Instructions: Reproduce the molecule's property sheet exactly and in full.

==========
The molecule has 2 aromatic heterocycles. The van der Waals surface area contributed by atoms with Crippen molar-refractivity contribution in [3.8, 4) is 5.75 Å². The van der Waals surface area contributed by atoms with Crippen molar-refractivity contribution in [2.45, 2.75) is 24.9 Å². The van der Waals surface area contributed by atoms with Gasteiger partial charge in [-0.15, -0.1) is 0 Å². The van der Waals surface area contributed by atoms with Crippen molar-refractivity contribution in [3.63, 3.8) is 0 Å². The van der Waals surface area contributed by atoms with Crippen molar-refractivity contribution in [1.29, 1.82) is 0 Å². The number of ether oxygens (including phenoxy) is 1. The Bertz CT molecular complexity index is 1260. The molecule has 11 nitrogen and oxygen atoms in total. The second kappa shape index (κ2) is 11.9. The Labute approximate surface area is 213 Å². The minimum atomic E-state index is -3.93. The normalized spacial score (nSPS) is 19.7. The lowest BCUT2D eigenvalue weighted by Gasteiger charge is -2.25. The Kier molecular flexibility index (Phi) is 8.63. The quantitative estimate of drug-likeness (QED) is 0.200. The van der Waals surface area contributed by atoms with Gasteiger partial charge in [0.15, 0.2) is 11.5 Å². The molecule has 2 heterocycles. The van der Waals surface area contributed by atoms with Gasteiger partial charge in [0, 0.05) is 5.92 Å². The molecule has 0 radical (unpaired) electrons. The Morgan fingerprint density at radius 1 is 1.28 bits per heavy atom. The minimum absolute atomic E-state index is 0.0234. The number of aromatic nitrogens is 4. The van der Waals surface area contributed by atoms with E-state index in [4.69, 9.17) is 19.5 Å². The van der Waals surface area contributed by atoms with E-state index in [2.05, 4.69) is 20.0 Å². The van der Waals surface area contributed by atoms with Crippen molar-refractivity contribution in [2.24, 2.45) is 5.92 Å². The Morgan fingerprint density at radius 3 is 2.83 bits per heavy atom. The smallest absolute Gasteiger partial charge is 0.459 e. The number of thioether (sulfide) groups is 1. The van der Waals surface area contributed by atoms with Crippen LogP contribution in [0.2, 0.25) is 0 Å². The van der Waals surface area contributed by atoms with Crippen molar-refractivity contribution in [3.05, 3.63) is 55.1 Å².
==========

The molecule has 2 aromatic heterocycles. The van der Waals surface area contributed by atoms with Crippen molar-refractivity contribution in [3.8, 4) is 5.75 Å². The van der Waals surface area contributed by atoms with Crippen molar-refractivity contribution in [2.45, 2.75) is 24.9 Å². The van der Waals surface area contributed by atoms with Gasteiger partial charge in [-0.15, -0.1) is 0 Å². The van der Waals surface area contributed by atoms with Crippen molar-refractivity contribution in [3.63, 3.8) is 0 Å². The van der Waals surface area contributed by atoms with Crippen molar-refractivity contribution in [1.29, 1.82) is 0 Å². The number of ether oxygens (including phenoxy) is 1. The Bertz CT molecular complexity index is 1260. The molecule has 11 nitrogen and oxygen atoms in total. The second kappa shape index (κ2) is 11.9. The Labute approximate surface area is 213 Å². The minimum atomic E-state index is -3.93. The normalized spacial score (nSPS) is 19.7. The lowest BCUT2D eigenvalue weighted by Gasteiger charge is -2.25. The Kier molecular flexibility index (Phi) is 8.63. The quantitative estimate of drug-likeness (QED) is 0.200. The van der Waals surface area contributed by atoms with Gasteiger partial charge in [0.15, 0.2) is 11.5 Å². The molecule has 2 heterocycles. The van der Waals surface area contributed by atoms with Gasteiger partial charge in [0, 0.05) is 5.92 Å². The molecule has 0 radical (unpaired) electrons. The Morgan fingerprint density at radius 1 is 1.28 bits per heavy atom. The minimum absolute atomic E-state index is 0.0234. The number of aromatic nitrogens is 4. The van der Waals surface area contributed by atoms with E-state index in [4.69, 9.17) is 19.5 Å². The van der Waals surface area contributed by atoms with E-state index in [2.05, 4.69) is 20.0 Å². The van der Waals surface area contributed by atoms with Crippen molar-refractivity contribution in [2.24, 2.45) is 5.92 Å². The Morgan fingerprint density at radius 3 is 2.83 bits per heavy atom. The smallest absolute Gasteiger partial charge is 0.459 e. The number of thioether (sulfide) groups is 1. The van der Waals surface area contributed by atoms with Crippen LogP contribution in [0.2, 0.25) is 0 Å². The van der Waals surface area contributed by atoms with Crippen molar-refractivity contribution in [3.05, 3.63) is 55.1 Å².